2. There is a famous, much reproduced experiment in psychology (that field is notorious for irreprucible experimental results) where they show that humans, down to 2 years old even, understand the concept of ‘people other than myself have their own thoughts and own sets of knowledge’ and, more importantly, can make accurate guesses of what another person is thinking of and knows.

    Earlier this week, news came out that this experiment was run on bonobos and chimpanzees and the result is that they also have this ability. Here…

    This skill of ‘reading another persons mind’ is a critical component of human intelligence. It is indispensable for humor, satire, empathy, kindness, leadership, poetry, debate, etc. It’s what allows two people to come out of a cinema and start communicating through allusion to specific phrases and scenes they just saw. I’d dare say a computer will never pass a Turing test because it doesn’t have this skill. The lack of this ability is another reason computers, when interacting directly with individuals, will always be making stupid mistakes on the margins of its set of recognized patterns.

    The upshot of this Stupidity of Artificial Minds, is that as AI becomes woven deeper into our daily lives, humans will actually dumb themselves and the world down to a level that makes it less likely that AI driven programs will make mistakes. It’s already going on. We are simplifying our speech patterns so that the homonculus in our smartphones can understand us better. When self-driven cars go mainstream, I expect there will be a push to restrict the range of actions that human-driven cars can do all in the name of safety because the roads is the first large-scale setting where the problem of rare, previously unobserved patterns will have lethal outcomes.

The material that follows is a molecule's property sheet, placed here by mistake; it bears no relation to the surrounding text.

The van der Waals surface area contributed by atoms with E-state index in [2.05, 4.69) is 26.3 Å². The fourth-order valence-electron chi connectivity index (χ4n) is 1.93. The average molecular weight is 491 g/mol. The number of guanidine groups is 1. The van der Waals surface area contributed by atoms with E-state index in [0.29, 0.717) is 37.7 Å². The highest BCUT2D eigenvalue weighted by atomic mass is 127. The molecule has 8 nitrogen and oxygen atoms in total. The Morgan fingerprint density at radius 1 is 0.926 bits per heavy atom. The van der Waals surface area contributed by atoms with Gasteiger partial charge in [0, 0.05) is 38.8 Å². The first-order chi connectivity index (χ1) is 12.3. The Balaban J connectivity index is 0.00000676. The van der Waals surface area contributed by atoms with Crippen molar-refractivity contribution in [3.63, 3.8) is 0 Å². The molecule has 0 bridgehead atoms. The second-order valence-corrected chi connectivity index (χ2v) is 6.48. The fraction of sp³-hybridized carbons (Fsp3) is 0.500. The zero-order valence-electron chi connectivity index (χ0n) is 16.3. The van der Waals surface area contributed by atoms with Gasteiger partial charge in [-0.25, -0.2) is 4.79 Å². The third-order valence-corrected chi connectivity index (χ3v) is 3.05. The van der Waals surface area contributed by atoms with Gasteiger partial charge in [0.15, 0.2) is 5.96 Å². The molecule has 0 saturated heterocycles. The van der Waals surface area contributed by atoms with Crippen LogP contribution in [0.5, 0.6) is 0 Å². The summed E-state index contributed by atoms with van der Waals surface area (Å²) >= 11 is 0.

1. I understand your thoughts on whether AI can become truly human. However, I’m not sure if this is the point.

      The way I think of it is that you can be stupid but still be quite helpful. Computers in general have been quite stupid for the past half century, but still they’ve been immensely helpful. In my opinion, this is what AI should aim for. To be helpful, and not necessarily intelligent.

      The other way to thing of it is, it’s not the intelligence of the algorithms that matter most. More than that, it’s providing a good UI so that humans can easily deal with stupidity, and benefit when it gets things right.

      1. I fully agree with your conception of what AI can do, and should be expected to do. What I am concerned about is that a lot of people think AI can go beyond that and actually try to build and deploy AI systems that try to take over decision-making that should be left for humans, fallible as we are. And the thing is, such a system will work. . . until it doesn’t. And there is no way of predicting where it will fail because if you could then you would have fixed that ahead of time.


        “…it’s providing a good UI so that humans can easily deal with stupidity, and benefit when it gets things right.”

        Absolutely. How does a dictation app make a distinction between text for transcription and a command about the text (without reserving words to clue in the app)? A stenographer easily makes this distinction because she has the ability to infer intent. “Check that, say Mrs. Jones rather than Cleopatra.”